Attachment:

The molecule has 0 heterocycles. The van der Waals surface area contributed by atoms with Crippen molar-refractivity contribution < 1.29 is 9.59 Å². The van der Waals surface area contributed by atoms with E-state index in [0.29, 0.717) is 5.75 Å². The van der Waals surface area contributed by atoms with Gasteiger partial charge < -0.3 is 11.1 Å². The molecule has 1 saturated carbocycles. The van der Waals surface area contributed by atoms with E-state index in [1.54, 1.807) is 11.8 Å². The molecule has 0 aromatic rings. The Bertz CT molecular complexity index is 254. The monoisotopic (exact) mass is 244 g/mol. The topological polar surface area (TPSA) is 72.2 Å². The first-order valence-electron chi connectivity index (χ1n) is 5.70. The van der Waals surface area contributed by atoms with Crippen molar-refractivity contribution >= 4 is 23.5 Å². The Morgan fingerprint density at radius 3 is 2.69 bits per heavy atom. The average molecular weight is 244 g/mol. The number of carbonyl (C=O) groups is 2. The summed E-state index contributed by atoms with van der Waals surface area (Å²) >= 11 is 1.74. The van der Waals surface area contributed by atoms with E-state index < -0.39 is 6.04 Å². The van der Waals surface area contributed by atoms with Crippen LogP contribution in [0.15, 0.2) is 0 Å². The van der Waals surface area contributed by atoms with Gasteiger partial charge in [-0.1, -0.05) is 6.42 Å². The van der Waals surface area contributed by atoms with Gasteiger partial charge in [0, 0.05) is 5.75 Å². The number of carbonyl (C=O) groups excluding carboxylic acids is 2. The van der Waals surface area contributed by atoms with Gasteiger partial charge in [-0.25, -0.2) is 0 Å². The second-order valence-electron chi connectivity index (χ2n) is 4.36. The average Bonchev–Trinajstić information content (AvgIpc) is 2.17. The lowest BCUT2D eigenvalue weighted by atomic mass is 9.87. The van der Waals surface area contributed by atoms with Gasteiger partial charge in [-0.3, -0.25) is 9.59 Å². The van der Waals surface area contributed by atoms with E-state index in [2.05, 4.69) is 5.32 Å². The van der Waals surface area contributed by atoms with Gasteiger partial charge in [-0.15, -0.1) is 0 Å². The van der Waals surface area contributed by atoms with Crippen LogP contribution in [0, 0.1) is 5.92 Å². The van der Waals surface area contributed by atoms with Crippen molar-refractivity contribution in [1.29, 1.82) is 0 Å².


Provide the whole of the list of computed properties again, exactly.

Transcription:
The molecule has 0 heterocycles. The van der Waals surface area contributed by atoms with Crippen molar-refractivity contribution < 1.29 is 9.59 Å². The van der Waals surface area contributed by atoms with E-state index in [0.29, 0.717) is 5.75 Å². The van der Waals surface area contributed by atoms with Gasteiger partial charge < -0.3 is 11.1 Å². The molecule has 1 saturated carbocycles. The van der Waals surface area contributed by atoms with E-state index in [1.54, 1.807) is 11.8 Å². The molecule has 0 aromatic rings. The Bertz CT molecular complexity index is 254. The monoisotopic (exact) mass is 244 g/mol. The topological polar surface area (TPSA) is 72.2 Å². The first-order valence-electron chi connectivity index (χ1n) is 5.70. The van der Waals surface area contributed by atoms with Crippen molar-refractivity contribution >= 4 is 23.5 Å². The Morgan fingerprint density at radius 3 is 2.69 bits per heavy atom. The average molecular weight is 244 g/mol. The number of carbonyl (C=O) groups is 2. The summed E-state index contributed by atoms with van der Waals surface area (Å²) >= 11 is 1.74. The van der Waals surface area contributed by atoms with E-state index < -0.39 is 6.04 Å². The van der Waals surface area contributed by atoms with Crippen LogP contribution in [0.15, 0.2) is 0 Å². The van der Waals surface area contributed by atoms with Gasteiger partial charge in [-0.1, -0.05) is 6.42 Å². The van der Waals surface area contributed by atoms with Gasteiger partial charge in [0, 0.05) is 5.75 Å². The number of carbonyl (C=O) groups excluding carboxylic acids is 2. The van der Waals surface area contributed by atoms with Gasteiger partial charge in [-0.25, -0.2) is 0 Å². The second-order valence-electron chi connectivity index (χ2n) is 4.36. The average Bonchev–Trinajstić information content (AvgIpc) is 2.17. The lowest BCUT2D eigenvalue weighted by atomic mass is 9.87. The van der Waals surface area contributed by atoms with Gasteiger partial charge in [-0.3, -0.25) is 9.59 Å². The van der Waals surface area contributed by atoms with E-state index in [2.05, 4.69) is 5.32 Å². The van der Waals surface area contributed by atoms with Gasteiger partial charge in [-0.15, -0.1) is 0 Å². The van der Waals surface area contributed by atoms with Crippen LogP contribution in [0, 0.1) is 5.92 Å². The van der Waals surface area contributed by atoms with Crippen molar-refractivity contribution in [1.29, 1.82) is 0 Å².